2) the decreasing clearance could be a sign that the valve is stretching, prior to a catastrophic failure. This could be the result of an extremely high mileage engine, or a poorly manufactured valve. This is the scenario that will trash the engine! In general, this type of failure is rare on stock 4 stroke engines. Is this bike an exception?

Have there been a large number of stock valve failures for this bike? I know that some have had issues with aftermarket valves, but hadn't seen any recent threads indicating that stock valves are a problem.

In the most common scenario, where the valve seat is wearing or receding - if you catch it at an inspection and decide it is progressing more rapidly than you are comfortable with, you are looking at replacement seats (not sure of a cost here, maybe $150 installed?) possibly new valves ($100 for stock parts), plus labor for teardown and reassembly.

If you let it continue until you burn a valve, you will need to either replace or resurface the seats and reface or replace the valves - at about the same cost as above.

In either case, if the seats are unreplaceable, a new head will set you back about $500

Again, I'm not making any recommendation about how often you should check, but I've seen posts from several here who say that they have never had to adjust the valves on this bike, which makes me feel good about the stock design. I'm sure Eddie could tell us whether he has seen a lot of low mileage valve adjustments in his experience.

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Well, I still think it is overkill - a quality piece of machinery should be able to be relied upon to stay in spec within reasonable timeframes with reasonable use.

That said, there is some good advice here from people who know their stuff - especially the bit about it being an easy preventitive.

I don't think mine knows what 10 000rpm is....

Cheers

Mine definately knows where 10,500 rpm is :thumbsup:

Have there been a large number of stock valve failures for this bike? I know that some have had issues with aftermarket valves, but hadn't seen any recent threads indicating that stock valves are a problem.

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And I can think of a couple of more guys who have had their stock two piece valves decide to become two pieces again. It has been well documented here. Not sure what you consider a "large number" but if it happened to you I bet you'd think twice about your valves.

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If you actually run with too little clearance you will damage the valves and seats.

Can you clarify ...How does too little clearance damage the valves/seats? Are you talking about enough damage to break a valve and cause catastrophic damage or simply erode the valves/seats.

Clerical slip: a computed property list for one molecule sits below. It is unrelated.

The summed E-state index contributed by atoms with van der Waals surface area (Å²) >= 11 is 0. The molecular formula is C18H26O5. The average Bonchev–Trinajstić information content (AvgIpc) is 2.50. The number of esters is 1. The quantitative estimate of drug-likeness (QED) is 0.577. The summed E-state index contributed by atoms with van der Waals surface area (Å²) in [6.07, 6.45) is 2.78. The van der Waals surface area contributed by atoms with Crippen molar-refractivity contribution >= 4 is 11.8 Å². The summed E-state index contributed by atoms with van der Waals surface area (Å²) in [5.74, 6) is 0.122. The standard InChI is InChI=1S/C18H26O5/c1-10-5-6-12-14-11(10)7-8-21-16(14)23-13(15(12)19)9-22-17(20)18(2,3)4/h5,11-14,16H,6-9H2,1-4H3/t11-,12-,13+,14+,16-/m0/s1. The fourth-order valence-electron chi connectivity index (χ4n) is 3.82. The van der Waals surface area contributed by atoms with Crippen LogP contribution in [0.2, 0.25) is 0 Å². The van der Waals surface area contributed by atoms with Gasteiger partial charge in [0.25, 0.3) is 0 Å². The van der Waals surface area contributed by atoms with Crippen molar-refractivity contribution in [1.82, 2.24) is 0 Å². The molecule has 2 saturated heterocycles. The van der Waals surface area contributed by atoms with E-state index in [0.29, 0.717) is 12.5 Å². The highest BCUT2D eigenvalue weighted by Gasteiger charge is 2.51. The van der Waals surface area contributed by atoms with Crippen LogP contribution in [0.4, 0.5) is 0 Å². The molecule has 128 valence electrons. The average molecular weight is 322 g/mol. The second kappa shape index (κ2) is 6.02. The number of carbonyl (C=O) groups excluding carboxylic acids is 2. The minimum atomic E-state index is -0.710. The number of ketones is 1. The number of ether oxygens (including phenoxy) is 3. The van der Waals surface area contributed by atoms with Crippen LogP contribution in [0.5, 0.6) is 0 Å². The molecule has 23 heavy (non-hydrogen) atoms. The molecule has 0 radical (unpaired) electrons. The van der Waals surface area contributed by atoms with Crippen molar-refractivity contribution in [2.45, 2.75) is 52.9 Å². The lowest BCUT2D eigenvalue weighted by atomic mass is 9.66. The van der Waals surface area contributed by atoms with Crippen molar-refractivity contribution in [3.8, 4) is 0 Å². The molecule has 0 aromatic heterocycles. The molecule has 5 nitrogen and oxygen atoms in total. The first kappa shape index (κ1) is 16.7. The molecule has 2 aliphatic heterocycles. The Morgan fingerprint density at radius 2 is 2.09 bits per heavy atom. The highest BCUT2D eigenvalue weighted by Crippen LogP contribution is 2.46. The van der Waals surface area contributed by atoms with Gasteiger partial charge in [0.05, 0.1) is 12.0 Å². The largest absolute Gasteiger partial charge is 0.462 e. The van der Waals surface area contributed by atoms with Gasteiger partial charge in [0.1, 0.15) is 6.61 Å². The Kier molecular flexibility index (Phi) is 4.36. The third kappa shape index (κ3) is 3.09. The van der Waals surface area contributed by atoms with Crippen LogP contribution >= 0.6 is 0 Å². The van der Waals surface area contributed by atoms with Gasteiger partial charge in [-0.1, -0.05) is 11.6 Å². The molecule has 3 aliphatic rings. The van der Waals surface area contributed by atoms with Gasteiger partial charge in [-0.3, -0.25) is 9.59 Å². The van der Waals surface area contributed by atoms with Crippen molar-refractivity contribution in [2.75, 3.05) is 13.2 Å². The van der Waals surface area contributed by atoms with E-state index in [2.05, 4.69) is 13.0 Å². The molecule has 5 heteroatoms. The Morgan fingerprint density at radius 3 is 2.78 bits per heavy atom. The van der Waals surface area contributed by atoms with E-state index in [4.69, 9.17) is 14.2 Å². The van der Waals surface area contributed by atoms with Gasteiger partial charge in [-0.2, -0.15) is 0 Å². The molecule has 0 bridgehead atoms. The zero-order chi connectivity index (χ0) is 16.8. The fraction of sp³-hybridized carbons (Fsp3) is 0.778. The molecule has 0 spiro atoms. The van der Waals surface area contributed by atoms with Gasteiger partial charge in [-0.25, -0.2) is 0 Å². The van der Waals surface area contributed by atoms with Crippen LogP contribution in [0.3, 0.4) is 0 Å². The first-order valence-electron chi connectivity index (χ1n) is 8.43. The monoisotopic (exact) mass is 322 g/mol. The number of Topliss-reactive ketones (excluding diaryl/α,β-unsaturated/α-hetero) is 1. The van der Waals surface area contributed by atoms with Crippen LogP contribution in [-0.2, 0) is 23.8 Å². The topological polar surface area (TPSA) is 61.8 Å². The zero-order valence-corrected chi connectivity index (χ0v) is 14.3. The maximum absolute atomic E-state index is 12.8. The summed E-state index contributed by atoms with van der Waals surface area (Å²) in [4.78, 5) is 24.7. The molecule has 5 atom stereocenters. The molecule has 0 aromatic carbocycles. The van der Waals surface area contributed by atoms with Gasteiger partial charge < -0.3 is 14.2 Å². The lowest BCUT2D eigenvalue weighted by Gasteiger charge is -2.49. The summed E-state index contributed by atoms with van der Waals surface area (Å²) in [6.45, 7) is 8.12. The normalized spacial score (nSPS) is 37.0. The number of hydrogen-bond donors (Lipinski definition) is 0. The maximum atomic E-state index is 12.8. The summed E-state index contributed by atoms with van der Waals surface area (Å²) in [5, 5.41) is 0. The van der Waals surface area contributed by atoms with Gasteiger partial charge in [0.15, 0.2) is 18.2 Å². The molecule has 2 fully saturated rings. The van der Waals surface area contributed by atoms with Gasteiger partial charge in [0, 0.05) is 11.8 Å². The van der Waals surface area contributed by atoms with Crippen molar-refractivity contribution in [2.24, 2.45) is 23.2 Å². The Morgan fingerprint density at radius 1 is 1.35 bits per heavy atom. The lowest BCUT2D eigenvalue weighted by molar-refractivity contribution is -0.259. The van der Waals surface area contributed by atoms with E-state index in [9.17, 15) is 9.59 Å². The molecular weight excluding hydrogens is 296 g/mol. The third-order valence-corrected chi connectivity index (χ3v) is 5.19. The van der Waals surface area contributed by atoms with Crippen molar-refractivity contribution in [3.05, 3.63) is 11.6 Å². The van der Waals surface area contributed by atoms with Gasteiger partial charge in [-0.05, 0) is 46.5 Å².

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I'm sure Eddie could tell us whether he has seen a lot of low mileage valve adjustments in his experience.
He already has :thumbsup:

Like I said, do some searching .. This has been covered many times... I'm not guessing, theorizing, or making recommendations on what I heard or read. It's your bike... Maintain it as you wish.. I have no hard feelings one way or the other ... Now lets go ride.. I did today.. :ride:

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These are as good as oil threads. My feeling is that if you are sufficiently worried your valves will revert to base metal, replace them. The valve failure mode is the most common one after you fix the others. But it is not like they drop like flies at low mileage.

If you ride it like a race bike good for you. You shoulda bought an RMZ and then you would have had more power in the first place. The maintenance intervals would be bang on.

If I followed the intervals recommended by some my bike would be in pieces more than once a week. I would spend my precious little spare time wrenching. That is not why I bought a DRZ.

Mine sees the rev limiter regularily and will soon see 500 more rpm. That all said I have a spare engine sitting in the garage. I said I believe in the scheduled maintenance recommended by the ENGINEERS not LAWYERS doesn't mean I'm STUPID!

Now for a ride. :thumbsup:

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do a little math.

how many times per second does the valve open and close at 10,000 rpm.

166.66666.... per second!!!

WOW, that's fast.

Think I might just check my valve clearance again....

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bottom line,once they start moving they dont stop and recession happens very quickly.

once the wear is thru the coating the valve may last 1000 miles or 100 miles.

checking the valves is extremely easy.checking often may save a big planned trip.

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Originally Posted by Neil Claydon

If you actually run with too little clearance you will damage the valves and seats.

Can you clarify ...How does too little clearance damage the valves/seats? Are you talking about enough damage to break a valve and cause catastrophic damage or simply erode the valves/seats.

If you leave them to the point that there is no clearance, the valve is not shutting fully.

When that happens you will burn the valve and seat.

Neil.

:thumbsup::ride::cry: